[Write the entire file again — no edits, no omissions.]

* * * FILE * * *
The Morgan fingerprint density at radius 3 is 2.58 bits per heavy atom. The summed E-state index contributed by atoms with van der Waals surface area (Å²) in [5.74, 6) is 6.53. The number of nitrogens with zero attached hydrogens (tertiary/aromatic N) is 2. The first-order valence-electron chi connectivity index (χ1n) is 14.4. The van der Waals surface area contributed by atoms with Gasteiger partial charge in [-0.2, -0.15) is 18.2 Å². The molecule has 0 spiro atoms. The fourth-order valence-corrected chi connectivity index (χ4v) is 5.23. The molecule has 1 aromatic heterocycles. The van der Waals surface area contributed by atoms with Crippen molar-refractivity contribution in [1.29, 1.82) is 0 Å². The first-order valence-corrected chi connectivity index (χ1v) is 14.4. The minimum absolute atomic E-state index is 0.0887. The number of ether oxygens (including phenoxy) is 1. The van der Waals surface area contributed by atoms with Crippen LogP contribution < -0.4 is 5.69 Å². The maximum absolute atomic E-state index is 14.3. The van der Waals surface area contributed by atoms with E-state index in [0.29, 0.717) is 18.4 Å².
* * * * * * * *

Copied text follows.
The Morgan fingerprint density at radius 3 is 2.58 bits per heavy atom. The summed E-state index contributed by atoms with van der Waals surface area (Å²) in [5.74, 6) is 6.53. The number of nitrogens with zero attached hydrogens (tertiary/aromatic N) is 2. The first-order valence-electron chi connectivity index (χ1n) is 14.4. The van der Waals surface area contributed by atoms with Gasteiger partial charge in [-0.2, -0.15) is 18.2 Å². The molecule has 0 spiro atoms. The fourth-order valence-corrected chi connectivity index (χ4v) is 5.23. The molecule has 1 aromatic heterocycles. The van der Waals surface area contributed by atoms with Crippen molar-refractivity contribution in [1.29, 1.82) is 0 Å². The first-order valence-corrected chi connectivity index (χ1v) is 14.4. The minimum absolute atomic E-state index is 0.0887. The number of ether oxygens (including phenoxy) is 1. The van der Waals surface area contributed by atoms with Crippen LogP contribution < -0.4 is 5.69 Å². The maximum absolute atomic E-state index is 14.3. The van der Waals surface area contributed by atoms with E-state index in [0.29, 0.717) is 18.4 Å².